But If you want this to actually work, I would recommend putting very informative priors on everything. A good workflow would be to start with fake data (that mirrors the structure of the data you’re interested in) and fit the model with increasingly weak priors (starting from known time points and then relaxing). This will give you some idea of how much prior information you’ll need to inject to stop your inference from going haywire.

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Just to give an example of the sort of prior information that would really help you with this model: in that paleoclimate example, they know the order the observations come in (because they’re from things like ice cores, which are naturally ordered) and they have some sensible bounds for how far off they can be (from the “dating procedure”). Similar things happen in Berkson measurement error models (to spell Berkson correctly for a change). In the spatial paper, it was assumed that the GPS measurements of the location have some known instrumental error.

Without something like this, it’s hard to see how you can expect not to have uselessly broad uncertainty (ie your posterior saying “I have no idea”).

Is there anything in your problem you can use?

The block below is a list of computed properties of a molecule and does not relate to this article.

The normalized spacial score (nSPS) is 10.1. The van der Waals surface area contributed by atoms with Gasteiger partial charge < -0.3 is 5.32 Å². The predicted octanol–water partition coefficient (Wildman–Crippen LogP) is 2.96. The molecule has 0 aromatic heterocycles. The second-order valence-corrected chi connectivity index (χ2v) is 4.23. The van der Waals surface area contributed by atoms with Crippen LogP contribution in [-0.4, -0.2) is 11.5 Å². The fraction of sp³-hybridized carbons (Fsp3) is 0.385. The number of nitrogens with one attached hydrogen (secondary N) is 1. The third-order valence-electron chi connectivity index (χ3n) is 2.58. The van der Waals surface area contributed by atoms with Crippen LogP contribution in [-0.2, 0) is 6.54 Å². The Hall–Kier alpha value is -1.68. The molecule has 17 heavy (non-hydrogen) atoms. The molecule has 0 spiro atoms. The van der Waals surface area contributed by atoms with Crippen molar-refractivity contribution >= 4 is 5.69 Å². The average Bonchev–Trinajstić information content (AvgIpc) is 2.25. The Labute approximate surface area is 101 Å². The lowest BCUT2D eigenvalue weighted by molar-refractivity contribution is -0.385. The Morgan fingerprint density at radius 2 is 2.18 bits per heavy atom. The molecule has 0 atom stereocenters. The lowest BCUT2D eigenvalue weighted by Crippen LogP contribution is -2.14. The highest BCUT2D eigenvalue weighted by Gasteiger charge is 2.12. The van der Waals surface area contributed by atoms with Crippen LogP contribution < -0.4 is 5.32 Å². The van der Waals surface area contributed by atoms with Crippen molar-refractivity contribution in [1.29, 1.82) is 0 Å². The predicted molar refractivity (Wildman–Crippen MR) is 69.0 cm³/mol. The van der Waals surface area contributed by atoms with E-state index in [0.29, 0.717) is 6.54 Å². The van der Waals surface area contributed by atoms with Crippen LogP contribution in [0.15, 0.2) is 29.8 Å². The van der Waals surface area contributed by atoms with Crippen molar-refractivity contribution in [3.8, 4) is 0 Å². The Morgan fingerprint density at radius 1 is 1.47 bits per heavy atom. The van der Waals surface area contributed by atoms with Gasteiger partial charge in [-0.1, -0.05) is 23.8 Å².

You’ll at least need ordering to avoid the multimodality that @anon75146577 mentions. If you can guarantee ordering then use

ordered_vector[num_cells] time_position;

Priors on the individual elements of time_position can enforce the constraint to 0 < t < 1 well enough.

Are the time-points independent? Did you check for AR, MA? Why you modeled it as GP? Why its not a stochastic process? Lévy Process? It don’t understand why the time is fixed to 0,1 interval?

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I would also recommend ordered (or at least soft ordered).

Hmmm… I guess you meant to write something else than “because a spline is continuous”. It’s not good explanation as GP is also continuous. You can also make basis function representation of GP, if you want to think in terms of covariances instead of splines.